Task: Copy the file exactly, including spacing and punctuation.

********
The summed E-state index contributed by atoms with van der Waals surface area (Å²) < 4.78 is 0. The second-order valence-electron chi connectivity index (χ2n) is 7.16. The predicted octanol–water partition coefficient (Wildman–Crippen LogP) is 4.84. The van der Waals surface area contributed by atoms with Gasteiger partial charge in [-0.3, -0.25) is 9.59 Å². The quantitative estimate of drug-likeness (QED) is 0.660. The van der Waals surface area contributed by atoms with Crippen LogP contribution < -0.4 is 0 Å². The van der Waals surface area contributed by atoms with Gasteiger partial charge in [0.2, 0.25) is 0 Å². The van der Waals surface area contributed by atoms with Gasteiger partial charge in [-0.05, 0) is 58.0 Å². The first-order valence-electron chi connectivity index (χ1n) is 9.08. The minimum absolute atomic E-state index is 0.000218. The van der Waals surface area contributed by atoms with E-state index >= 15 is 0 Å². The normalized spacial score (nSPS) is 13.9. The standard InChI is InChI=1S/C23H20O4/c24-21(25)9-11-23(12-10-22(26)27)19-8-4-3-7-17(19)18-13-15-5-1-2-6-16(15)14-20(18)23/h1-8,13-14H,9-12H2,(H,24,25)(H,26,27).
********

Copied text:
The summed E-state index contributed by atoms with van der Waals surface area (Å²) < 4.78 is 0. The second-order valence-electron chi connectivity index (χ2n) is 7.16. The predicted octanol–water partition coefficient (Wildman–Crippen LogP) is 4.84. The van der Waals surface area contributed by atoms with Gasteiger partial charge in [-0.3, -0.25) is 9.59 Å². The quantitative estimate of drug-likeness (QED) is 0.660. The van der Waals surface area contributed by atoms with Crippen LogP contribution < -0.4 is 0 Å². The van der Waals surface area contributed by atoms with Gasteiger partial charge in [0.2, 0.25) is 0 Å². The van der Waals surface area contributed by atoms with Gasteiger partial charge in [-0.05, 0) is 58.0 Å². The first-order valence-electron chi connectivity index (χ1n) is 9.08. The minimum absolute atomic E-state index is 0.000218. The van der Waals surface area contributed by atoms with E-state index >= 15 is 0 Å². The normalized spacial score (nSPS) is 13.9. The standard InChI is InChI=1S/C23H20O4/c24-21(25)9-11-23(12-10-22(26)27)19-8-4-3-7-17(19)18-13-15-5-1-2-6-16(15)14-20(18)23/h1-8,13-14H,9-12H2,(H,24,25)(H,26,27).